Over the last 10 years the proportion of households in NSW with access to the internet increased from around 70 per cent to around 85 per cent across all categories of households (refer Figure 4)76. As universal access to fast, reliable, affordable digital technology becomes essential, so too does building the community’s capability to use digital services.
Figure 4: Accessibility to digital infrastructure in Australia (%) 77
The NBN provides the means for meeting the connectivity needs of most households. Figure 5 shows the increases in NBN network traffic across Australia during the pandemic.
Figure 5: NBN network traffic across Australia pre-COVID to August 2020 (%) 78
Quality and accessible digital infrastructure is essential as demand increases and businesses, households and governments become more reliant on digital connections and processes.
Pressure on Greater Sydney’s digital infrastructure capacity will continue. However, access is inconsistent. There are gaps in the affordability, quality and reliability of connectivity and differences in technical literacy and willingness to access digital services. During the pandemic, south west Sydney had the highest numbers of public school students who had limited or no access to the internet, including smartphones79.
Where people can get online is also changing. It is not just in the home or the office, but also in public spaces or on public transport. Consultation with stakeholders highlighted that:
- flexible work can be supported with smart work hubs and public wi-fi in parks, and public spaces or public transport
- face to face services and communication are still important and not always suitable to be conducted online, for example, when people interact with the health, justice or education systems.
Globally, growth in demand for data and the number of connected devices is growing beyond what has ever been envisaged in city planning. This demand is outstripping investment. While some countries are planning for 10 gigabit optical fibre networks, others are already planning 100 gigabit networks.
Digital economy and cyber security
The conversion of physical services digital delivery during the pandemic, including telehealth consultations and the widespread virtual learning at schools reinforces the need for fit-for-purpose digital infrastructure that everyone can access.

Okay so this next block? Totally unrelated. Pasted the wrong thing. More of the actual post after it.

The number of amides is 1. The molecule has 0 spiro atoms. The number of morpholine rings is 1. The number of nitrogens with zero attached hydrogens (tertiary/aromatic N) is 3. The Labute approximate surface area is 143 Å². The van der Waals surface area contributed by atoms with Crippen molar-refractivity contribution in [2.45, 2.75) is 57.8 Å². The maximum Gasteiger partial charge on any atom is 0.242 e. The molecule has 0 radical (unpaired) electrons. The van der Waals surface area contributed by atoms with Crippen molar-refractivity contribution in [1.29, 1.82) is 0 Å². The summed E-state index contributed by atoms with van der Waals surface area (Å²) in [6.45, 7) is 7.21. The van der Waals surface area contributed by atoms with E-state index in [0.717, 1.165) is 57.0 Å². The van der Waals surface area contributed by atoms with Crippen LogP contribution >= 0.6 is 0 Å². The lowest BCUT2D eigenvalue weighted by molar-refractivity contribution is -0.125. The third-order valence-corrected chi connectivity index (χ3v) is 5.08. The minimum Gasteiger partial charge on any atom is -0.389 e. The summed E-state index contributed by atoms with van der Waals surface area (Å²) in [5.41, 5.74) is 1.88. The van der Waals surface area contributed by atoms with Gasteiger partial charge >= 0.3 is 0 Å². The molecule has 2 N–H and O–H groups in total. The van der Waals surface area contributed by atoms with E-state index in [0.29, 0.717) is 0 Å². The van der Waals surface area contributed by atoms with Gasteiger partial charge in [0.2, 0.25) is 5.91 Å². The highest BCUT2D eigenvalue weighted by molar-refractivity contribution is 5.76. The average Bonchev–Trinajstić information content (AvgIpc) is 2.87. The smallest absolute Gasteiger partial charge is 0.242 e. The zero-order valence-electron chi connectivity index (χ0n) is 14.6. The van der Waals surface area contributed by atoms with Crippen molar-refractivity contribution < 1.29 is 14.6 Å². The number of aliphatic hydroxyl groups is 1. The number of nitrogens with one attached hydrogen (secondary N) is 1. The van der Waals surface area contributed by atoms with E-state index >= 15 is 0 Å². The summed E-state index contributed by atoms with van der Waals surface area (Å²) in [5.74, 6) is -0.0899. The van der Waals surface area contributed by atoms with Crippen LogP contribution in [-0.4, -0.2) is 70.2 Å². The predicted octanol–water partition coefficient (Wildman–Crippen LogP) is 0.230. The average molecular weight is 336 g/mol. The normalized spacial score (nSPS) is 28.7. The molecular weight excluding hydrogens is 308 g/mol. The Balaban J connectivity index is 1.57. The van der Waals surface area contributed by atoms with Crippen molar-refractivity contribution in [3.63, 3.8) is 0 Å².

This however presents a city-wide cyber security risk. Businesses need the right hardware to overcome challenges with remote access to their systems including cyber security threats. There are also risks for utility operations such as intrusion into critical activities like energy or water supplies. The appropriate infrastructure and systems will better guard the city from cyber security threats, support continuity of internet access and create opportunities for innovation and business expansion that could underpin economic recovery.
In this context, digital infrastructure must be considered essential infrastructure. This is already acknowledged with recent investment in the digital economy and cyber security through the NSW Government’s Digital Restart Fund, which includes $240 million for cyber security80.
The pandemic is accelerating the sharing of data but has also exposed where systems need to be improved. The NSW Government’s commitment to smart places, expressed through the Smart Places Strategy, uses live and near-time data and insights to drive decisions. Data is gathered through a network of sensors and technologies embedded in the built and natural environment. Emerging initiatives like the Smart Western City Program are designed to support place-based smart interventions. This may include smart pole networks with public wi-fi to improve connectivity in public spaces and making greenfield sites “smart” from the start.
Never has it been more striking that digital infrastructure should be prioritised as essential infrastructure alongside physical and social infrastructure. Digital technology is transforming established business models, use of services, community networks and how we use public spaces. Greater incorporation of digital with spatial planning will ensure the virtual and physical city complement and support businesses and the community. This requires a risk-based approach to information and cyber security that incorporates citizen support.